“Things like reeds, fish, shellfish, birds and turtles – the things that make up wetlands – were thought of as unimportant and so were largely ignored,” she said. “But at the very least, marsh resources were the ‘third leg’ of a triad that also included conventional agriculture and grazing livestock across desert rangelands. The rise of multiple cities around 3000 B.C. was due in part to their proximity to the rich marshes – and I would argue that their long-term survivability was utterly dependant on them.”
Pournelle’s work was funded by a grant from the National Science Foundation’s High Risk Research in Physical Anthropology and Archaeology Program. During the trip, Pournelle and her team visited 17 field locations in southern Iraq and received permission to open a collaborative, three -year geo-archaeology effort with faculty from the universities of Baghdad (geology) and Basrah (geology and marine sciences) and the Iraq State Board of Antiquities and Heritage.
“Our mission was to meet with the local representatives, site curators, guards and others, and ask, ‘What are the needs? And what are the attitudes toward Americans resuming work?’ ” said Pournelle, a former Army officer and civilian development advisor who said she started looking for signs of progress in Iraq about 18 months ago. “The political landscape of Iraq has been largely remade since the 1980s. We need to build new working relationships.”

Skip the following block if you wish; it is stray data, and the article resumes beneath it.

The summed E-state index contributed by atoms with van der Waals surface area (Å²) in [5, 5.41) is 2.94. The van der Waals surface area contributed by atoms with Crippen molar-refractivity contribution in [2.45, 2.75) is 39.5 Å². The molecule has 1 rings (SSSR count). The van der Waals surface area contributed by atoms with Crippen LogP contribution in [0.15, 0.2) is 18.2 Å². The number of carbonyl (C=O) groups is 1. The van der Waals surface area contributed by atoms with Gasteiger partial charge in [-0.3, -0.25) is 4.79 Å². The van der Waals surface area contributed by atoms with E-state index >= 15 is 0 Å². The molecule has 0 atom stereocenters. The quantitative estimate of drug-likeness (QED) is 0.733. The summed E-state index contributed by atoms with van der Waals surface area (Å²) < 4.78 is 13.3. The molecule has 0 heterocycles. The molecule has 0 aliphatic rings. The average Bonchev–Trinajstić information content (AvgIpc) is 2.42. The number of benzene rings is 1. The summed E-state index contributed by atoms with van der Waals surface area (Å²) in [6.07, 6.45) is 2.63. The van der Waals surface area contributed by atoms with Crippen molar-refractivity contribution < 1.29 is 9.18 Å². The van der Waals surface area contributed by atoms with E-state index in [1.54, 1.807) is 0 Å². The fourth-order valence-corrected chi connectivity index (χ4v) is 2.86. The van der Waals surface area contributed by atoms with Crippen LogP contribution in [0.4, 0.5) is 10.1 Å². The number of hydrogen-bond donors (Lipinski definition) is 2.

What she found was an openness toward researchers desiring to study the area and learn about its past and present. For example, at Basra University at the head of the Persian Gulf, faculty members have reached out to the English-speaking world, looking for opportunities to collaborate across multiple departments. Pournelle said the University of South Carolina’s School of Earth, Ocean and the Environment is pursuing multi-disciplinary research projects and opportunities in Iraq.